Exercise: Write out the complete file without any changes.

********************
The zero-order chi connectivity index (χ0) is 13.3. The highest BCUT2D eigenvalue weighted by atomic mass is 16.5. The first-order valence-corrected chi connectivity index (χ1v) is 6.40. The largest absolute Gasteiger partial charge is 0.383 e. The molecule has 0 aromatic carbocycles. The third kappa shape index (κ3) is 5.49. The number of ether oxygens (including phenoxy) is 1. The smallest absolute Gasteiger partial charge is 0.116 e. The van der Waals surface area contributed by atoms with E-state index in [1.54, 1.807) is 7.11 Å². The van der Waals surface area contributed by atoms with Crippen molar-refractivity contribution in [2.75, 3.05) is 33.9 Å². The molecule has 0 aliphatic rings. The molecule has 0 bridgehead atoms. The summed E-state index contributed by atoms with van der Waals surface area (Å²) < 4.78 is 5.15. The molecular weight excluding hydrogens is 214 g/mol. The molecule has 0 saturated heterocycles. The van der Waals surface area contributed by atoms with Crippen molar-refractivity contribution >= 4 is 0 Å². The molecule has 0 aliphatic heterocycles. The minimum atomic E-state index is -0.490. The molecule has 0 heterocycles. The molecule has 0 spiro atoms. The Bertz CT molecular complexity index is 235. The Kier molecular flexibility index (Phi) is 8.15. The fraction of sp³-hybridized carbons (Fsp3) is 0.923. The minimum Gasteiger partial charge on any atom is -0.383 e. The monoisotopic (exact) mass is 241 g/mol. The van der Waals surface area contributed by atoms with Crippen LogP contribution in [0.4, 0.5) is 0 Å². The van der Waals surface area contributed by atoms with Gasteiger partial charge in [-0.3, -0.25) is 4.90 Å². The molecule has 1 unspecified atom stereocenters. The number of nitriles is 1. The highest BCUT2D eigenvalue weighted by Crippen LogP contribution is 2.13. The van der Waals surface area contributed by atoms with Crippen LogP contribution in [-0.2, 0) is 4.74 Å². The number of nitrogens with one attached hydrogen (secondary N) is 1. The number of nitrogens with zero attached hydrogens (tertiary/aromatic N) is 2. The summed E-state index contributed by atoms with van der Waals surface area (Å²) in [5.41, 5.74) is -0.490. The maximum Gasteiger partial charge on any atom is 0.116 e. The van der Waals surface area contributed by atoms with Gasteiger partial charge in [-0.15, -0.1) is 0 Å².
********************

The zero-order chi connectivity index (χ0) is 13.3. The highest BCUT2D eigenvalue weighted by atomic mass is 16.5. The first-order valence-corrected chi connectivity index (χ1v) is 6.40. The largest absolute Gasteiger partial charge is 0.383 e. The molecule has 0 aromatic carbocycles. The third kappa shape index (κ3) is 5.49. The number of ether oxygens (including phenoxy) is 1. The smallest absolute Gasteiger partial charge is 0.116 e. The van der Waals surface area contributed by atoms with E-state index in [1.54, 1.807) is 7.11 Å². The van der Waals surface area contributed by atoms with Crippen molar-refractivity contribution in [2.75, 3.05) is 33.9 Å². The molecule has 0 aliphatic rings. The molecule has 0 bridgehead atoms. The summed E-state index contributed by atoms with van der Waals surface area (Å²) < 4.78 is 5.15. The molecular weight excluding hydrogens is 214 g/mol. The molecule has 0 saturated heterocycles. The van der Waals surface area contributed by atoms with Crippen molar-refractivity contribution >= 4 is 0 Å². The molecule has 0 aliphatic heterocycles. The minimum atomic E-state index is -0.490. The molecule has 0 heterocycles. The molecule has 0 spiro atoms. The Bertz CT molecular complexity index is 235. The Kier molecular flexibility index (Phi) is 8.15. The fraction of sp³-hybridized carbons (Fsp3) is 0.923. The minimum Gasteiger partial charge on any atom is -0.383 e. The monoisotopic (exact) mass is 241 g/mol. The van der Waals surface area contributed by atoms with Crippen LogP contribution in [0.4, 0.5) is 0 Å². The van der Waals surface area contributed by atoms with Gasteiger partial charge in [-0.3, -0.25) is 4.90 Å². The molecule has 1 unspecified atom stereocenters. The number of nitriles is 1. The highest BCUT2D eigenvalue weighted by Crippen LogP contribution is 2.13. The van der Waals surface area contributed by atoms with Crippen LogP contribution in [-0.2, 0) is 4.74 Å². The number of nitrogens with one attached hydrogen (secondary N) is 1. The number of nitrogens with zero attached hydrogens (tertiary/aromatic N) is 2. The summed E-state index contributed by atoms with van der Waals surface area (Å²) in [5.41, 5.74) is -0.490. The maximum Gasteiger partial charge on any atom is 0.116 e. The van der Waals surface area contributed by atoms with Gasteiger partial charge in [-0.15, -0.1) is 0 Å².